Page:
Gay and bisexual men were banned from donating blood over concern that HIV could contaminate the blood supply. Vesna Andjic/Getty Images hide caption

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FDA Lifts Ban On Blood Donations By Gay And Bisexual Men
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Carlos McKnight waves a flag in support of same-sex marriage outside the Supreme Court. Jacquelyn Martin/AP hide caption

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After Supreme Court Decision, What's Next For Gay Rights Groups?
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LGBT Activists Push States To Expand Anti-Discrimination Laws
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In rural North Dakota, where Melanie Hoffert grew up on her family farm, discussing subjects like homosexuality and same-sex marriage is often considered taboo. Courtesy of Beacon Press hide caption

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A North Dakota Family Breaks The Silence On Gay Marriage
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Diane Gira (left) and Valerie Nelson (right) pose with their son, Madison, in their home near Wahpeton, N.D. Maggie Penman/NPR hide caption

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Church Ceremonies Push North Dakota Town To Grapple With Gay Rights
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The small town of Wahpeton, N.D., is one of the places where conversations on same-sex marriage are playing out in schools, churches and families. Maggie Penman/NPR hide caption

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What We Talk About When We Talk About Gay Marriage
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Thousands of opponents of Indiana Senate Bill 101, the Religious Freedom Restoration Act, gathered on the lawn of the Indiana State House to rally against that legislation on Saturday. Doug McSchooler/AP hide caption

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Several countries, including Australia, Japan and Great Britain, already encourage blood donations from some gay men. Kevin Curtis/Getty Images/Science Photo Library hide caption

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FDA Considers Allowing Blood Donations From Some Gay Men
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Counterdemonstrators in favor of LGBT rights wear pink triangles, reminiscent of those homosexuals were forced to wear in Nazi concentration camps. Sylvia Poggioli/NPR hide caption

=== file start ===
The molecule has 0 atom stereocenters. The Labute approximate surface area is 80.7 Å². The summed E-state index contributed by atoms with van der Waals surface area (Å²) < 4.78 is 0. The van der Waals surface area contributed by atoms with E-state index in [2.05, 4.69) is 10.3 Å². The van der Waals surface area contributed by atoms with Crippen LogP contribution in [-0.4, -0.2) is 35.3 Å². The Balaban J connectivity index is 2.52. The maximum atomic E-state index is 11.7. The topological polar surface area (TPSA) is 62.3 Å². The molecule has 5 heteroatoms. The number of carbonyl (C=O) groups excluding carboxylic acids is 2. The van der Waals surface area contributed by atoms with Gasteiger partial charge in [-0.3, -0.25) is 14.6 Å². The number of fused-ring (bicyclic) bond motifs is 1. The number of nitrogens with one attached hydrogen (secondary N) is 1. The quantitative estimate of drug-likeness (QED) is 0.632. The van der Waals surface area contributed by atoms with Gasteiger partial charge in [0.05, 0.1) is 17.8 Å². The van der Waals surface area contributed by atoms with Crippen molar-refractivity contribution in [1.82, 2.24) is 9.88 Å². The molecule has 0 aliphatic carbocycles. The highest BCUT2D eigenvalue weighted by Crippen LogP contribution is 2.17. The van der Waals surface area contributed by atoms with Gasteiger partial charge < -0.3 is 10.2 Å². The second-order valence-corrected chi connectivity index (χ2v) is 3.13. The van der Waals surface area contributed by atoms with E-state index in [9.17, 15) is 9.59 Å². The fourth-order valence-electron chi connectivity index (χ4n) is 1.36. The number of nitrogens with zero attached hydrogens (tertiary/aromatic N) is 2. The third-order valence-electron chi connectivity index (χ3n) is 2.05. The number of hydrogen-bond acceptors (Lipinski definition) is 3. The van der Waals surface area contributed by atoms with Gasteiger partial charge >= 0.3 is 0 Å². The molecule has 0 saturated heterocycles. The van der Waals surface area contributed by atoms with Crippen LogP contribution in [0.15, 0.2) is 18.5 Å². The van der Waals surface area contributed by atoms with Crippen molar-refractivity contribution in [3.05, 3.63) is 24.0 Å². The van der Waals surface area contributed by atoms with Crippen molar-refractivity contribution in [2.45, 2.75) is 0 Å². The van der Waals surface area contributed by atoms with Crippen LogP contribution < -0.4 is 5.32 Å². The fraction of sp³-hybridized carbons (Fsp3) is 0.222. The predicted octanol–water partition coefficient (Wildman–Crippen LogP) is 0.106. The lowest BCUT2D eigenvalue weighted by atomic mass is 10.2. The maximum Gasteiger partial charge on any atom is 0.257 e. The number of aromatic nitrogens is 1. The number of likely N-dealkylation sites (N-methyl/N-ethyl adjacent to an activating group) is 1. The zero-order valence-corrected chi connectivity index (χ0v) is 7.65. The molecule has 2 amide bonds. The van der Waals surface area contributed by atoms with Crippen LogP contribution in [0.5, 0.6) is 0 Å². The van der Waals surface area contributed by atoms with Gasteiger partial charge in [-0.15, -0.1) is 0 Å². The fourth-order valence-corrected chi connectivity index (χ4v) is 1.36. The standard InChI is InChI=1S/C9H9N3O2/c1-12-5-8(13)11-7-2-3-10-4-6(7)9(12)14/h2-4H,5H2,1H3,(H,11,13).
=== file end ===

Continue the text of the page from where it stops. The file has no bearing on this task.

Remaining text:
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For Italy's Gay Rights Advocates, It's 1 Step Forward, 2 Steps Back
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The Colorado Rush, a gay rugby team in Denver, at practice. "I've always thought of myself as ... the rugby player that happens to be gay," says Skyler Meyer. "I never want to be the gay man who happens to play rugby." Luke Runyon/KUNC hide caption

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In Changing America, Gay Masculinity Has 'Many Different Shades'
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Human Rights Campaign, a national gay-rights group, launched a grass-roots effort to make the Deep South's culture more accepting of gays and lesbians. Brad Clark discusses the group's work in Mississippi. Rogelio V. Solis/AP hide caption

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Gay-Rights Movement Tackles Cultural Battle In The Deep South
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Democratic Rep. Mike Michaud speaks at the Pride Parade and Festival in Portland, Maine, on June 21. Michaud, who is openly gay, is running for governor with the backing of national LGBT groups. Susan Sharon/NPR hide caption

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In Maine, A Gay Candidate With An Uneven Record On LGBT Rights
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Couples kiss during the Athens gay pride parade last June. Last month, activists organized a "kiss-in" during a church service run by a Greek Orthodox bishop who has threatened to excommunicate politicians supporting same-sex unions. Louisa Gouliamaki/AFP/Getty Images hide caption

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'Invisible' Same-Sex Couples Push For Civil Unions In Greece
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Activists protest Uganda's anti-gay legislation in Nairobi, Kenya, this month. LGBT status has been grounds for asylum in the U.S. since 1994, but winning refugee status can be difficult, particularly for people who are unable to obtain visas to the U.S. before applying. Dai Kurokawa /EPA/LANDOV hide caption

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Gays And Lesbians Seeking Asylum In U.S. May Find A Hard Road
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Earlier this month, Hal Faulkner (left), 79, received his new papers from two Marines after having his military status changed to "honorable discharge." Faulkner died Tuesday. Courtesy of Phil Latzman hide caption

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From 'Morning Edition': NPR's Quil Lawrence on the death of Hal Faulkner
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